Sands traveled to the city to work with the company’s lawyers, Julie Gibson, a spokeswoman for Standard Chartered (2888), said in a phone interview today. Sands has been there for “a couple days,” she said.
“If there is a hearing on Wednesday, he will participate in that,” the New York-based spokeswoman said.
Benjamin Lawsky, the state’s banking superintendent, alleged this month that Standard Chartered flouted U.S. banking laws by helping launder about $250 billion in Iranian funds. He set an Aug. 15 hearing at which the bank must persuade him not to revoke its license to operate in New York.
Sands, 50, said the vast majority of wire transfers identified by Lawsky complied with federal law. Standard Chartered said the allegations pertain to less than 1 percent of the 60,000 Iranian wire transfers asserted by Lawsky.
“He hasn’t gone personally to negotiate with regulators or specifically to attend the meeting,” Melissa Cheah, a Singapore-based spokeswoman for the bank, said in an e-mail. “He is willing to do so if appropriate.”
Standard Chartered rose 1.8 percent to 1,357 pence at 8:45 a.m. in London, trimming the stock’s decline since the investigation was announced on Aug. 6 to 13 percent.
The CEO’s presence in New York was reported earlier by the Telegraph newspaper. The Telegraph said that Sands was in New York to personally intervene in negotiations and win a settlement.
Loss of the New York license could result in a 40 percent drop in earnings, according to Chirantan Barua, an analyst at Sanford Bernstein Research in London. Barua has had an underperform rating on the stock since at least March, according to data compiled by Bloomberg.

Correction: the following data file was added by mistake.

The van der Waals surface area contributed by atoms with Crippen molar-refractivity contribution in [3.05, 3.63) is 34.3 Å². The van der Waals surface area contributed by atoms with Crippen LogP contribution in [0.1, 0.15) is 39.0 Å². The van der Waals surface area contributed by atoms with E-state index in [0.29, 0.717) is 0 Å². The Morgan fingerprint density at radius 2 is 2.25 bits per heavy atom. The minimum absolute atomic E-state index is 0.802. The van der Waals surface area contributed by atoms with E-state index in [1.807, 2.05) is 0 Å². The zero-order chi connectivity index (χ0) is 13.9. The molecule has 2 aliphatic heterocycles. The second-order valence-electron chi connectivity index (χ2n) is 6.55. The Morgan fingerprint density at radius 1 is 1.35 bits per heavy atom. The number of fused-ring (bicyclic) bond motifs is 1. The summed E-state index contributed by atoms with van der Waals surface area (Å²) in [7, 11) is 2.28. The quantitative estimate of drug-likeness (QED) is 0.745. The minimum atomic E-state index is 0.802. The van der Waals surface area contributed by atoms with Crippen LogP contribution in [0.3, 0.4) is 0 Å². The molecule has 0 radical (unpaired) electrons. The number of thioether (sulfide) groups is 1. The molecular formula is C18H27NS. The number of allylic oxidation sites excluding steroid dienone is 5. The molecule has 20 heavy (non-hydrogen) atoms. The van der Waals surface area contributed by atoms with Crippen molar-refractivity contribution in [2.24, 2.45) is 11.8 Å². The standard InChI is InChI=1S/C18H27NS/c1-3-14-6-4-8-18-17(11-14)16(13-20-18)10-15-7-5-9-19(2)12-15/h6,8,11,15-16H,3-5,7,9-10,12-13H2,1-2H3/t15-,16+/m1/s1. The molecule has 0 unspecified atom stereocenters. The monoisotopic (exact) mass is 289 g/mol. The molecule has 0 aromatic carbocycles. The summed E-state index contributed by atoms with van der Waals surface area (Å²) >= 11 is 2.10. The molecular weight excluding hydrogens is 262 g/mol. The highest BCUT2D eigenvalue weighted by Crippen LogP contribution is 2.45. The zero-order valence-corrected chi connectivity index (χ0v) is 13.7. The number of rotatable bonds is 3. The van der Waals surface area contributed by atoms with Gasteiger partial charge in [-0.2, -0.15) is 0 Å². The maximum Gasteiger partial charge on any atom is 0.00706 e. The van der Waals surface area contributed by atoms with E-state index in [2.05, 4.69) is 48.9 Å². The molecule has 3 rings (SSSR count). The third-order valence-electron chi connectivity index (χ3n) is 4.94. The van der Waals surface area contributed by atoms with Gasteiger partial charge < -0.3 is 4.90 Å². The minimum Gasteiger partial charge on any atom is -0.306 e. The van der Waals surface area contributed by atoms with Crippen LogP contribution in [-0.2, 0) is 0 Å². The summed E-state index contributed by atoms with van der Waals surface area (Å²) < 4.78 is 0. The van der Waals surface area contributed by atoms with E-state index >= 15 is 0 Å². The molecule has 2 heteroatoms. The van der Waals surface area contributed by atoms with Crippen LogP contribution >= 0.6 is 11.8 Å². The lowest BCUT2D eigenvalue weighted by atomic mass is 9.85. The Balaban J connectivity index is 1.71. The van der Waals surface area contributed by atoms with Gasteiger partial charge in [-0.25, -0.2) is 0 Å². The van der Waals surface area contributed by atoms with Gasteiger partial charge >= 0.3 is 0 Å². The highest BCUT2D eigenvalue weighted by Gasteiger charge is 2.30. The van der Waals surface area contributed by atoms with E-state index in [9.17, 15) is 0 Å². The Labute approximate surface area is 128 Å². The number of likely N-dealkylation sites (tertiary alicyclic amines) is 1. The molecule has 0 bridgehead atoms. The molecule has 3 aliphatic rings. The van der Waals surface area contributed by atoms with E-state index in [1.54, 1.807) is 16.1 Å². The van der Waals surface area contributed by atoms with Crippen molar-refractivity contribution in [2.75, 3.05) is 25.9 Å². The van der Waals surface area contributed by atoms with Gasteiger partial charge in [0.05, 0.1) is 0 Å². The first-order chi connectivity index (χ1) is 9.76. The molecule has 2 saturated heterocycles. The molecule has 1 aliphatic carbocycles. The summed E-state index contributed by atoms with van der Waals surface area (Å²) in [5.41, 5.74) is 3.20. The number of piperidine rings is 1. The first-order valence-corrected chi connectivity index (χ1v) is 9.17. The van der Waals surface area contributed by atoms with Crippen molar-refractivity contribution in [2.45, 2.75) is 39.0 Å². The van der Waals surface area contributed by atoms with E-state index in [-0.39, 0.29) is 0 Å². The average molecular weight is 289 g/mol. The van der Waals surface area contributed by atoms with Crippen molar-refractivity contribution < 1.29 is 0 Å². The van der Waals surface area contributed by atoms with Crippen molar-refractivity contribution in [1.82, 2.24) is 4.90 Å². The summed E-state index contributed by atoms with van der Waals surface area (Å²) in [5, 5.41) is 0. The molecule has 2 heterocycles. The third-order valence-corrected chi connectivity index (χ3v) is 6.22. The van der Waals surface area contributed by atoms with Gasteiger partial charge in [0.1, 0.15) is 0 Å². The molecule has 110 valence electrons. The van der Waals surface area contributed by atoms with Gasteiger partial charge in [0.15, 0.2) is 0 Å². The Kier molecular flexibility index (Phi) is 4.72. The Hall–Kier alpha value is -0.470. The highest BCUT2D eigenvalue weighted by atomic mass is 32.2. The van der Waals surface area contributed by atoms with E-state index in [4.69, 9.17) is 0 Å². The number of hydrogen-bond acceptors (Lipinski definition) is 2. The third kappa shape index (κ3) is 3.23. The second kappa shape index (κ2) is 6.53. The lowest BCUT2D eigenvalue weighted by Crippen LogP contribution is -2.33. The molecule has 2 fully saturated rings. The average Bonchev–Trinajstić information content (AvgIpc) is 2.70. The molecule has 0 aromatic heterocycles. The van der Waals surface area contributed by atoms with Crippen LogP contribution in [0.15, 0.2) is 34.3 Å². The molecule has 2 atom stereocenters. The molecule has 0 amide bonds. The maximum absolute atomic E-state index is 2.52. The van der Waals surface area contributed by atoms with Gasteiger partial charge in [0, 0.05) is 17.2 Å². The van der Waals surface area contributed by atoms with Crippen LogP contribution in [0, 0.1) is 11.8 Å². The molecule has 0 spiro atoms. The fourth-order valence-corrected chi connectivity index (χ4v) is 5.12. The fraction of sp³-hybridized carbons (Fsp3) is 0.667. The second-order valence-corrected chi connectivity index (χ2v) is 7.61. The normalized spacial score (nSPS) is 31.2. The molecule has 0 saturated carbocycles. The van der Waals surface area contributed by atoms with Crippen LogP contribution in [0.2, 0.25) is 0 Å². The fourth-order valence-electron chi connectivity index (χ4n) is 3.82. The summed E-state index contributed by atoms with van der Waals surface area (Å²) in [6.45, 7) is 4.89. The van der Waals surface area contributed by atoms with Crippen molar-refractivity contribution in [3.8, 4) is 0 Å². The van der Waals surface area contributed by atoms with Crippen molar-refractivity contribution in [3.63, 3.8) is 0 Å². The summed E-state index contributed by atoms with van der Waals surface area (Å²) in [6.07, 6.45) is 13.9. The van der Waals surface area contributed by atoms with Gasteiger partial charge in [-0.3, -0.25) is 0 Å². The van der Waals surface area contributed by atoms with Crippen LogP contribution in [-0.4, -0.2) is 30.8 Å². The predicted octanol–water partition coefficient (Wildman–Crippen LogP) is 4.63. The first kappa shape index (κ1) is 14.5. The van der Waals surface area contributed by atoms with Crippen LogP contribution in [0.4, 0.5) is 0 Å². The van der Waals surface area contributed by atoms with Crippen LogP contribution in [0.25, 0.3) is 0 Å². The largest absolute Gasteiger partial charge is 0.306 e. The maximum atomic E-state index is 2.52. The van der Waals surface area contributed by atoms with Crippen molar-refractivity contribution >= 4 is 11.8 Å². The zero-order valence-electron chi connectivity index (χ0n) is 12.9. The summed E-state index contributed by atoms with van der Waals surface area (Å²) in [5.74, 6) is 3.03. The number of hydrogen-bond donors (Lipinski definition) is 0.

The reputational damage alone from the regulator’s allegations is credit negative for the bank, Moody’s Investors Service said yesterday.
The cost of insuring Standard Chartered Bank debt from non- payment declined 4.6 basis points to 145 basis points yesterday, according to data provider CMA. The contracts have ranged between 122.7 and 195 this year, CMA data show.
Lawsky is said to seek as much as $700 million to settle the investigation, according to a person familiar with the case. Standard Chartered has already agreed to a New York Department of Financial Services demand that the bank hire an outside monitor to ensure compliance with anti-money laundering laws, another person familiar with the matter said.
The regulator has grounds to shut Standard Chartered in the state even if he accepts the firm’s argument that it illegally laundered only a fraction of the $250 billion he claims.
As the state’s top banking regulator, Lawsky has power to act in his discretion against any financial institution he deems untrustworthy, according to the charter of his year-old department.
The potential settlement figure he is said to be considering would match the amount HSBC Holdings Plc (HSBA) set aside last month to resolve allegations of similar behavior.
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